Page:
Over time, sustained rises in income reflect either a growing pool of workers, or the average worker becoming more productive
The Liberation of War on 1971 was not just one of the worst humanitarian tragedies of the 20th century, it also left significant material footprints.
Average incomes fell by about a fifth in what was already one of the most impoverished places on earth.
Pre-war income levels wouldn’t be reached until the early 1990s. Since then, however, average incomes have tripled, significantly reducing poverty along the way.
Over time, sustained rises in income reflect either a growing pool of workers, or the average worker becoming more productive.
The progress notwithstanding, Bangladesh has significant unfulfilled potential. Millions still remain outside the formal labour market, and the average Bangladeshi worker in industry and services sectors remain far less productive than their peers in Southeast Asia.
Countries that are open to foreign trade and investment tend to create more jobs, and their workers tend to be more productive.
On both counts, Bangladesh is behind Southeast Asian neighbours.
Consider exports. Poor countries typically tend to export agricultural commodities.
Starting with Japan in the early 20th century, followed by Korea, Taiwan, Singapore and Hong Kong in the decades after World War II, to China in the past few decades, export-driven industrialization has brought prosperity to billions.
In each of these cases, exported products changed over time, starting with readymade garments, then moving on to toys and light electricals, followed by complex electronics and heavy machinery, eventually to hi-tec products.
Bangladesh have started down the path of exports-led industrialisation in the past three decades (Chart 1).
In the late 1980s, jute products amounted to nearly a third of the country’s exports, and other agricultural produces formed another quarter.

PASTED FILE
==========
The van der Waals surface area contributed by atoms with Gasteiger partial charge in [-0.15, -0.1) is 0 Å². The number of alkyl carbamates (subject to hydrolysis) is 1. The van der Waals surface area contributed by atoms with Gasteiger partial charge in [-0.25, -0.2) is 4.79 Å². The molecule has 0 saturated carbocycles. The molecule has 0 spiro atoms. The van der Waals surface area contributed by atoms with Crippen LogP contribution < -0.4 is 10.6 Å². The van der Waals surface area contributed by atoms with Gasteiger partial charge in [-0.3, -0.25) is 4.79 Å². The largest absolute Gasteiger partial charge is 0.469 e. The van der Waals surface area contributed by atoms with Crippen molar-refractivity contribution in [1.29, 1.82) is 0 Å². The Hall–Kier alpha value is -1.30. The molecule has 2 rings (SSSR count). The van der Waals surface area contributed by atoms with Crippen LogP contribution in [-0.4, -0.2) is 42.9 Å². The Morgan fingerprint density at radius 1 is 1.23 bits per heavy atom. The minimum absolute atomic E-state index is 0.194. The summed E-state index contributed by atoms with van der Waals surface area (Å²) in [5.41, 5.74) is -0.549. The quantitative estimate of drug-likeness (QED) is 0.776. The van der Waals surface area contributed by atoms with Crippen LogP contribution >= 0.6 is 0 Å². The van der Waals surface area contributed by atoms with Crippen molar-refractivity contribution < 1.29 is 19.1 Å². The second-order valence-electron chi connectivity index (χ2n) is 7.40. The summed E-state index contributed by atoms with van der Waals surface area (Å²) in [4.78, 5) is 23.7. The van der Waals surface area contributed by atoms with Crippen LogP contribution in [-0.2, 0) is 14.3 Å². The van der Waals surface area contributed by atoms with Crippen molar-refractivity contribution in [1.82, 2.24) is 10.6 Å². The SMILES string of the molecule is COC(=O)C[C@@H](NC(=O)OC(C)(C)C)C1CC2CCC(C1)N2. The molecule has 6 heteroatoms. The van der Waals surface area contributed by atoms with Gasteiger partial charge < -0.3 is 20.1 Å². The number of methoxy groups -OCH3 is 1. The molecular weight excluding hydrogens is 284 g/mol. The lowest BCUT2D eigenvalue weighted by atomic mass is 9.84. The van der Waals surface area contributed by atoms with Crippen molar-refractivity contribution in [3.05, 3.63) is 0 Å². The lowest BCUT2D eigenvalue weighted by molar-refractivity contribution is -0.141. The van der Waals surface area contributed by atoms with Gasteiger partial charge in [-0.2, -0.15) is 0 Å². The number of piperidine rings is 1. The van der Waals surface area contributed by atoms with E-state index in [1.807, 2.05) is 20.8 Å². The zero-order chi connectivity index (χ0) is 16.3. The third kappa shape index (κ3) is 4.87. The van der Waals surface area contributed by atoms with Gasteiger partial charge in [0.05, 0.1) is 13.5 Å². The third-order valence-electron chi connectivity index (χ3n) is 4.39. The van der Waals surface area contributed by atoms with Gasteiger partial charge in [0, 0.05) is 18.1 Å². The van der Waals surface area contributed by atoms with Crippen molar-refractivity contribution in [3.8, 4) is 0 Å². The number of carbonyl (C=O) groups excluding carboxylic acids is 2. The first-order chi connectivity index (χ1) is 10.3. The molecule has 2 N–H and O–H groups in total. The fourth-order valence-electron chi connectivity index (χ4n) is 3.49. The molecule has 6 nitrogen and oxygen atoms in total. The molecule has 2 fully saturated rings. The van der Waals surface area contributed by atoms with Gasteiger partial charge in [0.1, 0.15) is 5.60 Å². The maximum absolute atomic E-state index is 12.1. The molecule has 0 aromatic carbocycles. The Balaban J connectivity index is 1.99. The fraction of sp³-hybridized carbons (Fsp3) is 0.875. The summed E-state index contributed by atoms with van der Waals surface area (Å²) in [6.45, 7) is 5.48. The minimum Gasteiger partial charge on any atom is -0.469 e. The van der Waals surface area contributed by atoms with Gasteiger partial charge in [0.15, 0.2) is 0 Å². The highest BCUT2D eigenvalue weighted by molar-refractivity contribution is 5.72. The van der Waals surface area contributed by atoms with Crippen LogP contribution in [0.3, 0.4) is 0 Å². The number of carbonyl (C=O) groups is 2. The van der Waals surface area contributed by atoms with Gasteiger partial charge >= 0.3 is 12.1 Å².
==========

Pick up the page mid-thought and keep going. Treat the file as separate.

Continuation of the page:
By 2020, agricultural produces contributed to only 5% of total exports.
This industrialization, however, remains practically solely dependent on readymade garments, which accounted for nearly three-quarters of total exports in 2020.
Exporters operate in a highly competitive global economy.
A country that exports a relatively large share of goods and services that it produces is likely to create more jobs in the formal economy, and its workers are likely to become more productive over time compared with a country that doesn’t export much.
And Bangladesh still doesn’t export much (Chart 2).
The discerning reader would have noticed that Vietnam exports more than produces. How can that be?
This reflects the fact that Vietnam imports a lot of goods that are than reprocessed into exports. Indeed, this is exactly how the garments industry in Bangladesh operates.
By importing the intermediate goods for assembly and re-export, local producers tap into the global supply chain.
This, in turn, allows local businesses to adopt better technologies and management practices.
Further, imports create competition for domestic firms, pushing them to become more efficient over time.
All of that lead to more jobs and more productive workers.
While Bangladesh has a higher import penetration than some of our neighbours, it still remains relatively closed to imports (Chart 3).
Another source of high productivity jobs is foreign direct investment, particularly in the manufacturing sector.
When foreign companies set up factories in a poorer country, not only do they hire local workers, over time, many of these workers eventually go on to create their own businesses, generating more jobs and income.
Bangladesh, however, does not receive much foreign direct investment compared with the neighbours (Chart 4).
The early years of Bangladesh’s economic policy was dominated by an intellectual paradigm that shunned exposure to foreign trade and investment.
While the statist, socialist ideology was abandoned long ago, in practice, Bangladesh still remains a relatively closed economy.
Jyoti Rahman is an applied macroeconomist. His analyses are available at www.jrahman.wordpress.com